"What people are craving isn't perfection. People aren't longing to be impressed; they're longing to feel like they're home. If you create a space full of love and character and creativity and soul, they'll take off their shoes and curl up with gratitude and rest, no matter how small, no matter how undone, no matter how odd. ...We throw open the front door and invite people into our home, despite its size, despite its imperfections. We practice hospitality, creating soft and safe places for people to connect and rest."
A few months ago, a few of my guy friends moved into a wonderful new house. It has lots of open space and is the perfect place for people to come in and commune and we've since spent many an evening gathered in their living room or around their kitchen counter.
To make their moving weekend a bit less stressful, I offered to make them dinner on Saturday night. As I stood in my kitchen, whipping up meatballs and olive oil rosemary bread from scratch, tossing salads and keeping an eye on the chocolate cobbler, I was reminded of how much I love food, how much I love to cook and care for other people and I thought, "I can't wait until I have the space to do this in my own house."
I'm still wrestling with the shame and the war between my desire for community and my discomfort with how imperfect I feel like my apartment is. I'm still wrestling with finding the "perfect house" to move into when my lease expires in mid-August.
But I've been reminded that community and authentic relationships don't happen because of a certain environment. They don't occur only in big sprawling houses with open floor plans and double ovens; they can occur in those places, but they can also occur in 1100 square foot apartments.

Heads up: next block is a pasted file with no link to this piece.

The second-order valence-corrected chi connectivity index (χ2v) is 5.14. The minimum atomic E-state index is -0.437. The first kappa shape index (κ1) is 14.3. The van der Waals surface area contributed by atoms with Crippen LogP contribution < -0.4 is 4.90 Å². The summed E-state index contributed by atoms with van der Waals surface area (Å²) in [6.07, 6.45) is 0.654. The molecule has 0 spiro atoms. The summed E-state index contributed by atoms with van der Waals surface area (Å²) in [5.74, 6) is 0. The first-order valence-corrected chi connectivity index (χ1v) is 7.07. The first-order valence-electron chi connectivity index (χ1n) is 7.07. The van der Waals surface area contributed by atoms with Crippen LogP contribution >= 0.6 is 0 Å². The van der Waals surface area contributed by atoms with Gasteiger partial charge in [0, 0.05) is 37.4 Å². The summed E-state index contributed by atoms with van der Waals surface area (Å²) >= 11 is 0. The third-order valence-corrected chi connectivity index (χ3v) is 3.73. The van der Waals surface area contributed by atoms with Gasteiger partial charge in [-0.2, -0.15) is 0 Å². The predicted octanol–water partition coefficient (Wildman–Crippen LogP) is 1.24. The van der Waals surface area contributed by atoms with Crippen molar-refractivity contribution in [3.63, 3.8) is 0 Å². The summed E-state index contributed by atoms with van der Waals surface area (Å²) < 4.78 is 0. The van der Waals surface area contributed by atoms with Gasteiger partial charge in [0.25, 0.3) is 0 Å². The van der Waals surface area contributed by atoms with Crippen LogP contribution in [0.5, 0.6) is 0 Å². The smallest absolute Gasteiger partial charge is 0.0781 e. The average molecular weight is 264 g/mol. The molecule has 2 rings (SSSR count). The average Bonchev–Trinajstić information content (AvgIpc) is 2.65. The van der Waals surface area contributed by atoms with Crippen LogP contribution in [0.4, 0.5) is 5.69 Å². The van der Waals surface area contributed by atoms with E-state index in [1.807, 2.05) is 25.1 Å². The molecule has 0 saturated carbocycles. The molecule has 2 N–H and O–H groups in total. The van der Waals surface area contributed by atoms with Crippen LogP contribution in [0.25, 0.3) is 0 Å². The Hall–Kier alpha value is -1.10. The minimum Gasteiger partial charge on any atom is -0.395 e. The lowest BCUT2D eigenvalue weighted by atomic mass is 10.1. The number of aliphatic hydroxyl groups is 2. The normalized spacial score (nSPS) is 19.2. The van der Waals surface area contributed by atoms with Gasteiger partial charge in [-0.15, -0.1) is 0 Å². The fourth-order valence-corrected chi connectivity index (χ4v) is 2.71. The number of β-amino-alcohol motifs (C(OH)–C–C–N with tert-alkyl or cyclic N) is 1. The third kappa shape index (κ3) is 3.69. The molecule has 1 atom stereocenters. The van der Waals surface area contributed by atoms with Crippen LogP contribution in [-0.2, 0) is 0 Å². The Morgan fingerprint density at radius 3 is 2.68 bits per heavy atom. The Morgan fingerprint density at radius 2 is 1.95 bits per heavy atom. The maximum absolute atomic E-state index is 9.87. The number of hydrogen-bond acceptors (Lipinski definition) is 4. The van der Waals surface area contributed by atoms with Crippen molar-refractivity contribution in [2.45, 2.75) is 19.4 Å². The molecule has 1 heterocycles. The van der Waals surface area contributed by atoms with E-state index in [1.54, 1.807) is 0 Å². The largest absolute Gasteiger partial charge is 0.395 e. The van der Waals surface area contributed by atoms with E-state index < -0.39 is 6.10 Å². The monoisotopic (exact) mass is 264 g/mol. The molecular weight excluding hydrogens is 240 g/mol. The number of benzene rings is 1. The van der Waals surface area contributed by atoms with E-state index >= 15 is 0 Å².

Community and authentic relationships happen when people open up their hearts and their homes, regardless of the size, the preparedness, or the imperfection.
You can't plan beautiful, memorable moments where hearts bond together any more than you can plan whether or not it's going to rain this afternoon. I'm being reminded that sharing life, with all its imperfections, is the most beautiful part of building community. Shauna puts it this way:
"You never know while it's happening what will burn in your memory sacred and profound. It seems like most of the things we try to make profound never are, lose in our insistence and fretting and posing. When we want something to be momentous, it rarely is. Life is disobedient in that way, insisting on surprising us with its magic, stubbornly unwilling to be glittery on command."
So I encourage you, whoever and wherever you are, whatever situation of life you're in, to open up yours doors and open up your heart.
And go pick up a copy of "Bread & Wine" because, seriously, it's wonderful.